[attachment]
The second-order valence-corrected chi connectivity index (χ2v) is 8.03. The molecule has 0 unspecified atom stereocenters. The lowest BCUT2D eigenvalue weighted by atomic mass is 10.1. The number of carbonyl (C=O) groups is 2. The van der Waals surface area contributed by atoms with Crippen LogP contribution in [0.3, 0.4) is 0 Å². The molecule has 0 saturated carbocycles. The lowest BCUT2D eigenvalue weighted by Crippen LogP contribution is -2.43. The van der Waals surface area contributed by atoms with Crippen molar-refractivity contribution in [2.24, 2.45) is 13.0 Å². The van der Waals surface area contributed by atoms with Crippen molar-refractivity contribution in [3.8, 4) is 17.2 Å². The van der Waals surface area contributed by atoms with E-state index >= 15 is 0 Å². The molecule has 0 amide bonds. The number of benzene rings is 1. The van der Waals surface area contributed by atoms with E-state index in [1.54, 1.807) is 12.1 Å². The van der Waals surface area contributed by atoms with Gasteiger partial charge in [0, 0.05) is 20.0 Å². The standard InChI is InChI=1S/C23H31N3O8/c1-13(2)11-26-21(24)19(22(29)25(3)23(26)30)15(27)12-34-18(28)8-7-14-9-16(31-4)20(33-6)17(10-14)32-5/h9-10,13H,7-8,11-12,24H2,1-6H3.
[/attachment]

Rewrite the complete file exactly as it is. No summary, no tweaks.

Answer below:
The second-order valence-corrected chi connectivity index (χ2v) is 8.03. The molecule has 0 unspecified atom stereocenters. The lowest BCUT2D eigenvalue weighted by atomic mass is 10.1. The number of carbonyl (C=O) groups is 2. The van der Waals surface area contributed by atoms with Crippen LogP contribution in [0.3, 0.4) is 0 Å². The molecule has 0 saturated carbocycles. The lowest BCUT2D eigenvalue weighted by Crippen LogP contribution is -2.43. The van der Waals surface area contributed by atoms with Crippen molar-refractivity contribution in [2.24, 2.45) is 13.0 Å². The van der Waals surface area contributed by atoms with Crippen molar-refractivity contribution in [3.8, 4) is 17.2 Å². The van der Waals surface area contributed by atoms with E-state index >= 15 is 0 Å². The molecule has 0 amide bonds. The number of benzene rings is 1. The van der Waals surface area contributed by atoms with E-state index in [1.54, 1.807) is 12.1 Å². The van der Waals surface area contributed by atoms with Gasteiger partial charge in [0, 0.05) is 20.0 Å². The standard InChI is InChI=1S/C23H31N3O8/c1-13(2)11-26-21(24)19(22(29)25(3)23(26)30)15(27)12-34-18(28)8-7-14-9-16(31-4)20(33-6)17(10-14)32-5/h9-10,13H,7-8,11-12,24H2,1-6H3.